The next leg of our journey involved actually climbing the mountain. We had no idea if the snow would be compact enough for a steady ascent or if post-holing would be required up to the peak. As it turned out, post-holing was our fate. Slow, arduous, time-consuming, cold – these are a few of the terms I would use to describe the process of post-holing in powdery snow.
Somehow, despite all of this, my spirits began to lift right about the same time that the sun began to rise in the east. When the temperature is exceptionally cold the sky has a very distinct blue tint to it, almost as if the air itself is frozen in place and the only way to breathe it in is to eat through it like pac-man.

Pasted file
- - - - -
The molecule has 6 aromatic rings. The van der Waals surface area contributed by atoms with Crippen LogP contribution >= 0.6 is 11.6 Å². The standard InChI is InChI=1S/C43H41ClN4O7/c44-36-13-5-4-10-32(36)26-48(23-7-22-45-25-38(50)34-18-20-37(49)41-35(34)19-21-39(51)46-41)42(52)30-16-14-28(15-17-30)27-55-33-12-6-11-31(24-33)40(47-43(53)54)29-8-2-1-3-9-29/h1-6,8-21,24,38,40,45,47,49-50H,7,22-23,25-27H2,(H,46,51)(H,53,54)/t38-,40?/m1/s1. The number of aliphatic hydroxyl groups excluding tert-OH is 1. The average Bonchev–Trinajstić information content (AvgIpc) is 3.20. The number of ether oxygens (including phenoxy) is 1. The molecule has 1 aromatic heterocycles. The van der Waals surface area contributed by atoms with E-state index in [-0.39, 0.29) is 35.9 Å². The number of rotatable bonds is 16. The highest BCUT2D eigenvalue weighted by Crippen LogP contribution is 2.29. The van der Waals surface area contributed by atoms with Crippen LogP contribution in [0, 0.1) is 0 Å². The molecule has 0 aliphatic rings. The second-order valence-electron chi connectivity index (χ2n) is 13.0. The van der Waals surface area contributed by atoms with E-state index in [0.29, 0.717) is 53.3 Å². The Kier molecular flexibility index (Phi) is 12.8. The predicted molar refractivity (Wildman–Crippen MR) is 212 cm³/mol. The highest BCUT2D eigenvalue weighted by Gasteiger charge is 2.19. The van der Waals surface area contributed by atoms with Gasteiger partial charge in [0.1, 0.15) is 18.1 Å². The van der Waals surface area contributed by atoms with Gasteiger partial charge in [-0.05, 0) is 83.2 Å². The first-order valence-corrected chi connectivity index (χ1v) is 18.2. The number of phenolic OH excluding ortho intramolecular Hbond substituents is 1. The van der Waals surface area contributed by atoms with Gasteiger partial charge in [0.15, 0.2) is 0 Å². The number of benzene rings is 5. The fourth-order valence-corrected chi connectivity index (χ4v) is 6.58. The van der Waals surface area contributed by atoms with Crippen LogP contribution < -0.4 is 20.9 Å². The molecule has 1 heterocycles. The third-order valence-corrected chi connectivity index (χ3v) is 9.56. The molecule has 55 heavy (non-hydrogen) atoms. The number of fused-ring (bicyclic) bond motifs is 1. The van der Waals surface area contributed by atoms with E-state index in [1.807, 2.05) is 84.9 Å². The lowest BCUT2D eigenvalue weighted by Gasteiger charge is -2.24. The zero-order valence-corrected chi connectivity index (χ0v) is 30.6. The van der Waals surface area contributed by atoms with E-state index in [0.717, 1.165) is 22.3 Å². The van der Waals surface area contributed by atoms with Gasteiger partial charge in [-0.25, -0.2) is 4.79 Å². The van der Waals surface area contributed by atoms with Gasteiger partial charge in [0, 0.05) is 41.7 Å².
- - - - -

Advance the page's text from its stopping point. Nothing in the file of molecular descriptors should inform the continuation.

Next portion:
The summit seemed so close; it felt attainable. Crater rock was on our front door step and the pearly gates sat comfortably behind it. My limbs were finally feeling warm and my body recalled the training that it had received on Mt. St. Helens.
In the back of my mind though there was the constant warning that came with pushing yourself past your limits, only to be stuck at the destination with no energy left to make it back to base camp. There was also the fact that we were a team, and that we either reached the top together or not at all.
When Cheval stated that his toes were turning blue we had no choice but to call it off. Toes were not a price either of us wanted to pay as part of the cost of this trip. We knew that that mountain would remain and that next time we would be better prepared. Maybe we would even bring a drone to the summit with us.